ED: You used the term Bad B*tch Charity to refer to how women often settle in relationships. How do you know you’re settling?
TP: It’s like how you know when you hear a good song. You feel it in your tummy, you feel it in your gut. It’s the same way for settling... you know it when you feel it. For me, when I feel like asking the person, "Are you f*cking dumb?" that's when I know that I'm settling.
Your peace is very expensive, and someone's attention shouldn't be cheap.
ED: What’s your current relationship status?
TP: I am so single it is painful. Let me just say, if I go to sleep and wake up to a text from an unknown number, I'm like, "Oh my God, I missed my Uber Eats order." And people ask me all the time, “Do people DM you?” No. I don't know what it is, but I know that I scare men. I always have.
ED: How do you feel about sharing your love life online?
TP: I was in a relationship when I started TikTok, and when it ended, that was enough of a lesson to keep things private. The hardest part was people talking about me in my comments, saying stuff like, "No wonder you can't keep a man." I also noticed while I was with my ex, people who followed me were messaging him things like, "When you and Tefi break up, hit me up." That was really hard for me.
ED: How do you decide what you’re comfortable telling followers?
TP: When it comes to stories, I don't give details or names because, for example, if I told you that my dog died and I miss him every day, I don't need to tell you how the dog died. I don't need to tell you how much he meant to me and how long we had him. Without any of those details, you still have enough information to empathize.
ED: What is your best piece of dating advice?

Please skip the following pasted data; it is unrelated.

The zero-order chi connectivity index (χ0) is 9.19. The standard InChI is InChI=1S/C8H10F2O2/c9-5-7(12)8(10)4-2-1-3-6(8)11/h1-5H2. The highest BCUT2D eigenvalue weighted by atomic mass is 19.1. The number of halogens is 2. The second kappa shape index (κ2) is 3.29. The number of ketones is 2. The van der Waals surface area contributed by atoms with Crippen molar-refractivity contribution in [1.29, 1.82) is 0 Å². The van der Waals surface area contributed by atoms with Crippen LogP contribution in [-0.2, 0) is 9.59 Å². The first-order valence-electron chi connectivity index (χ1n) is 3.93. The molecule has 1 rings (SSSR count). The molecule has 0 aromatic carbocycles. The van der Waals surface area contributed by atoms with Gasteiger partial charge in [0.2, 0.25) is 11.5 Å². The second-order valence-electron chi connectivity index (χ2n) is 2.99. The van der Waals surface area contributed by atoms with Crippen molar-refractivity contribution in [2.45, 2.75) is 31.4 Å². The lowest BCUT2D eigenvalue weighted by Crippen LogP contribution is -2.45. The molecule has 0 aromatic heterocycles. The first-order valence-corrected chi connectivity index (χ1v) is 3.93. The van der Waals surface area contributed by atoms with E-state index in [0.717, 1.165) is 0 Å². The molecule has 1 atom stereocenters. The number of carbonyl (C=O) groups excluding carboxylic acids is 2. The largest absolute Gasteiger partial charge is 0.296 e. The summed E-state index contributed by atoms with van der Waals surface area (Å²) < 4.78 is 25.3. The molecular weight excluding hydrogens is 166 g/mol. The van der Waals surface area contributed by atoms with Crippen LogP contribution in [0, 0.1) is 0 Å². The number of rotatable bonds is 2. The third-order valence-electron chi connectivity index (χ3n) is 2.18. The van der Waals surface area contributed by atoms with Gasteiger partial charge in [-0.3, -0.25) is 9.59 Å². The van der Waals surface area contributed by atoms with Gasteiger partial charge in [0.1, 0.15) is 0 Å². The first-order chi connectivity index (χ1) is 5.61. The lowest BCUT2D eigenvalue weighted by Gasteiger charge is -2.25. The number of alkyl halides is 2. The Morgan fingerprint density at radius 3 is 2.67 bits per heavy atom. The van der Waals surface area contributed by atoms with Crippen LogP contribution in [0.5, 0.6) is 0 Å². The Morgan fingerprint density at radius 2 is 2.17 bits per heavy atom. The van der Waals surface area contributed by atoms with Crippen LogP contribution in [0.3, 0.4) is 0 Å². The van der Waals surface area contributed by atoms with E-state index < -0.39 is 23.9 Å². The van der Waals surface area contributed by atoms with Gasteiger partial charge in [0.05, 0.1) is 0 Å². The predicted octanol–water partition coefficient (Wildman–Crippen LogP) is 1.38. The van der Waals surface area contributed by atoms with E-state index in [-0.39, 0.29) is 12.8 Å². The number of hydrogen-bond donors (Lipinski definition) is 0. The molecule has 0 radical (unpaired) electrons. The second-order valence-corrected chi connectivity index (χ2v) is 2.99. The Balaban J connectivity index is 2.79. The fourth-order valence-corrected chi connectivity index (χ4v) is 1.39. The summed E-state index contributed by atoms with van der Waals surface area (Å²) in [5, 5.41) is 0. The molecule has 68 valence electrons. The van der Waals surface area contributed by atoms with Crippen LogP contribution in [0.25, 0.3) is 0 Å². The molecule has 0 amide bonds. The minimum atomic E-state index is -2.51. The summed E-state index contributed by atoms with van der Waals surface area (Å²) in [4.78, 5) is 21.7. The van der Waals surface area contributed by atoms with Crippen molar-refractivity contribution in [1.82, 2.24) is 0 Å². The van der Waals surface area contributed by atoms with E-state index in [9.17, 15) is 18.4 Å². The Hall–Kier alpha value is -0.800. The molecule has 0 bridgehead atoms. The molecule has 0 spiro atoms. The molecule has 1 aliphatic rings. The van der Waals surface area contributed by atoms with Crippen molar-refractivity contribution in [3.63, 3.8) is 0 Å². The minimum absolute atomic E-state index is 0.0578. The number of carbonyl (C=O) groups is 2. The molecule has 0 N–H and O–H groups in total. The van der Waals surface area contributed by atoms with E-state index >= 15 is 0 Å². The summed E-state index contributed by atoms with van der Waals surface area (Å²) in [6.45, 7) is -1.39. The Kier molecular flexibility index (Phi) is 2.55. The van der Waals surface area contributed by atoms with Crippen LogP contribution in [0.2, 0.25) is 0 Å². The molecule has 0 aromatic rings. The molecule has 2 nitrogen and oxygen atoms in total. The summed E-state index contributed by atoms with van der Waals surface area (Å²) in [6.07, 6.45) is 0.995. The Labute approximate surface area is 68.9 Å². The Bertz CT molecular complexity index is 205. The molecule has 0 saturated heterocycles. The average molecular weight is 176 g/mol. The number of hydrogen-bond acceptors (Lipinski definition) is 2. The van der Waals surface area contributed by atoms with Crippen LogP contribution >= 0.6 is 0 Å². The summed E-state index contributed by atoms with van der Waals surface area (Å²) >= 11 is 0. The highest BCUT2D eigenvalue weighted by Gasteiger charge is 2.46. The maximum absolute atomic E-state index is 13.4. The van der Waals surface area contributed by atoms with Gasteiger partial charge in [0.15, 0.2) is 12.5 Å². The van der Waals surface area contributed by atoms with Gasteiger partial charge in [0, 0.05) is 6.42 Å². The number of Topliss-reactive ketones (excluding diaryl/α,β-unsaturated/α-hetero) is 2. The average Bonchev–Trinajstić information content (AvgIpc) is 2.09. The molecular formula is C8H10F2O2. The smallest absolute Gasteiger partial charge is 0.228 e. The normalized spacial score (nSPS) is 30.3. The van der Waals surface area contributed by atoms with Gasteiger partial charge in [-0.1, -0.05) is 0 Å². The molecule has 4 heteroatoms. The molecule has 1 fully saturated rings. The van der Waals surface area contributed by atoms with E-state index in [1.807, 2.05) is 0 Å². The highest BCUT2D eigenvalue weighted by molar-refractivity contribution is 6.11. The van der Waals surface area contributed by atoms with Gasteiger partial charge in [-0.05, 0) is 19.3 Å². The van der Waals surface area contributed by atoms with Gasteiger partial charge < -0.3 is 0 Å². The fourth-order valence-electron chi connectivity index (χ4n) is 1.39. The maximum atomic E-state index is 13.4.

TP: Your peace is very expensive, and someone's attention shouldn't be cheap.
ED: What’s your best piece of breakup advice?
TP: Don’t check their socials. Stop worrying about what they're doing, because whatever they're doing online isn't real anyway. Do you know how many parties I've been to where people are like, "Oh my God, that looks so fun." In reality, my heel broke off, I was in the corner sitting down, and I came across this TikTok of someone's dog passing away. Then I sobbed in the corner all night. You know what I mean?
ED: What’s the biggest misconception people might have about your love life?
TP: That I have one. Everything has its timing and I know that I'm not ready. And I think right now I'm supposed to focus on my career.
One day I'll have a dating life to be private about. Right now, I don't have anything to work with, but I think people assume that I'm dating all the time, and it's just not true.
ED: What does love mean to you?
TP: Peace. When you're young, you want this rock-and-roll love. You have an idea of a person you want — this business dude with fitted Armani suits and crazy penthouses, or somebody who's spontaneous like Lana Del Rey on the back of a motorcycle.
My mom used to tell me, "You always go for these unmanageable, creative types” — creative was very kind of her — “but you'll see when you get older how much you'll want somebody normal.” Now that I'm older, I really want my personal life to be as mundane and peaceful as possible, in a good way. I want my career to be the most exciting, thrilling, stressful, stimulating thing in the world. And before, I had it the other way around.
This interview has been edited and condensed for clarity.